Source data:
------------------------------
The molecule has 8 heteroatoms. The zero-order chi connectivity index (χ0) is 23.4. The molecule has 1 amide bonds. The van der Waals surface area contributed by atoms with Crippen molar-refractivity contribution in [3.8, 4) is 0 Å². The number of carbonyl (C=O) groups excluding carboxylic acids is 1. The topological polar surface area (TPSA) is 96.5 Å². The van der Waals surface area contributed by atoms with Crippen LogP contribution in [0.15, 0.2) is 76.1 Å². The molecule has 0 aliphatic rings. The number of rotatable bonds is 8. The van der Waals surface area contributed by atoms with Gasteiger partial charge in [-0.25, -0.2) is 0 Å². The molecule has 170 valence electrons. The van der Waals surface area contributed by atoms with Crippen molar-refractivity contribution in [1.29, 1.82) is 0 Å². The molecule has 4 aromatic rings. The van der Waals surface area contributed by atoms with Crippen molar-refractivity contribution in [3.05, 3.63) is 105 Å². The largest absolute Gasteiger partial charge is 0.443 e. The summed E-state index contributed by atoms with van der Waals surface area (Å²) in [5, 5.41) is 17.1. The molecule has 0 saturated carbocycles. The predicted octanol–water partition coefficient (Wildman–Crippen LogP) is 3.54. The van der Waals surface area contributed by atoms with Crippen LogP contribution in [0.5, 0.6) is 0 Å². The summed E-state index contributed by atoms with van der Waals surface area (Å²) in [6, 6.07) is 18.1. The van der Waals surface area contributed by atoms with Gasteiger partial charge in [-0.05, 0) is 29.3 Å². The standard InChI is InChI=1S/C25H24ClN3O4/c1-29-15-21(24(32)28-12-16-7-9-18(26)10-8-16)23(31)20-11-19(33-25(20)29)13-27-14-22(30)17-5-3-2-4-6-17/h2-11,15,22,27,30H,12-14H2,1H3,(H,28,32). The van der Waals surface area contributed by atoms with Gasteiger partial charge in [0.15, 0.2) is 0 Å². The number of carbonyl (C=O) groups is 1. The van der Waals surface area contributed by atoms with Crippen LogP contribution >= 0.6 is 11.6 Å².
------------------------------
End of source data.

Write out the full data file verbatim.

The molecule has 8 heteroatoms. The zero-order chi connectivity index (χ0) is 23.4. The molecule has 1 amide bonds. The van der Waals surface area contributed by atoms with Crippen molar-refractivity contribution in [3.8, 4) is 0 Å². The number of carbonyl (C=O) groups excluding carboxylic acids is 1. The topological polar surface area (TPSA) is 96.5 Å². The van der Waals surface area contributed by atoms with Crippen LogP contribution in [0.15, 0.2) is 76.1 Å². The molecule has 0 aliphatic rings. The number of rotatable bonds is 8. The van der Waals surface area contributed by atoms with Gasteiger partial charge in [-0.25, -0.2) is 0 Å². The molecule has 170 valence electrons. The van der Waals surface area contributed by atoms with Crippen molar-refractivity contribution in [1.29, 1.82) is 0 Å². The molecule has 4 aromatic rings. The van der Waals surface area contributed by atoms with Crippen molar-refractivity contribution in [3.05, 3.63) is 105 Å². The largest absolute Gasteiger partial charge is 0.443 e. The summed E-state index contributed by atoms with van der Waals surface area (Å²) in [5, 5.41) is 17.1. The molecule has 0 saturated carbocycles. The predicted octanol–water partition coefficient (Wildman–Crippen LogP) is 3.54. The van der Waals surface area contributed by atoms with Crippen LogP contribution in [0.5, 0.6) is 0 Å². The summed E-state index contributed by atoms with van der Waals surface area (Å²) in [6, 6.07) is 18.1. The van der Waals surface area contributed by atoms with Gasteiger partial charge in [-0.05, 0) is 29.3 Å². The standard InChI is InChI=1S/C25H24ClN3O4/c1-29-15-21(24(32)28-12-16-7-9-18(26)10-8-16)23(31)20-11-19(33-25(20)29)13-27-14-22(30)17-5-3-2-4-6-17/h2-11,15,22,27,30H,12-14H2,1H3,(H,28,32). The van der Waals surface area contributed by atoms with Gasteiger partial charge in [0.15, 0.2) is 0 Å². The number of carbonyl (C=O) groups is 1. The van der Waals surface area contributed by atoms with Crippen LogP contribution >= 0.6 is 11.6 Å².